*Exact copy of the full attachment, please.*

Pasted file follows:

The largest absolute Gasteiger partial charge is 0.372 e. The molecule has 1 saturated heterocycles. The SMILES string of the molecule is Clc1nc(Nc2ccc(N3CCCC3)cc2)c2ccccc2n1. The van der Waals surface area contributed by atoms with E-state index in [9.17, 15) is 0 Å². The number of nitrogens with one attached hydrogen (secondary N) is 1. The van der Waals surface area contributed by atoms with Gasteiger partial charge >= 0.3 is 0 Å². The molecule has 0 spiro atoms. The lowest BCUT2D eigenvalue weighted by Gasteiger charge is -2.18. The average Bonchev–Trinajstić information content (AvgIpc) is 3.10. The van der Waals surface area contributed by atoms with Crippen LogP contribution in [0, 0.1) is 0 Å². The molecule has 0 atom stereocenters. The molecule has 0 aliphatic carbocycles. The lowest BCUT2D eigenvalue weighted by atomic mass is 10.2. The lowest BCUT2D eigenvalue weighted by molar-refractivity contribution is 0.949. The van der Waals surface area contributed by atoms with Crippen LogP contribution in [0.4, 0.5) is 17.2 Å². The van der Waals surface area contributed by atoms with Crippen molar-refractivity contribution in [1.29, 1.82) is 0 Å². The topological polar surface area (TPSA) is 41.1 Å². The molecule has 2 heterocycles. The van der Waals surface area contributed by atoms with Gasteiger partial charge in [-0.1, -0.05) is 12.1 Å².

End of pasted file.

The largest absolute Gasteiger partial charge is 0.372 e. The molecule has 1 saturated heterocycles. The SMILES string of the molecule is Clc1nc(Nc2ccc(N3CCCC3)cc2)c2ccccc2n1. The van der Waals surface area contributed by atoms with E-state index in [9.17, 15) is 0 Å². The number of nitrogens with one attached hydrogen (secondary N) is 1. The van der Waals surface area contributed by atoms with Gasteiger partial charge >= 0.3 is 0 Å². The molecule has 0 spiro atoms. The lowest BCUT2D eigenvalue weighted by Gasteiger charge is -2.18. The average Bonchev–Trinajstić information content (AvgIpc) is 3.10. The van der Waals surface area contributed by atoms with Crippen LogP contribution in [0, 0.1) is 0 Å². The molecule has 0 atom stereocenters. The molecule has 0 aliphatic carbocycles. The lowest BCUT2D eigenvalue weighted by atomic mass is 10.2. The lowest BCUT2D eigenvalue weighted by molar-refractivity contribution is 0.949. The van der Waals surface area contributed by atoms with Crippen LogP contribution in [0.4, 0.5) is 17.2 Å². The van der Waals surface area contributed by atoms with Crippen molar-refractivity contribution in [1.29, 1.82) is 0 Å². The topological polar surface area (TPSA) is 41.1 Å². The molecule has 2 heterocycles. The van der Waals surface area contributed by atoms with Gasteiger partial charge in [-0.1, -0.05) is 12.1 Å².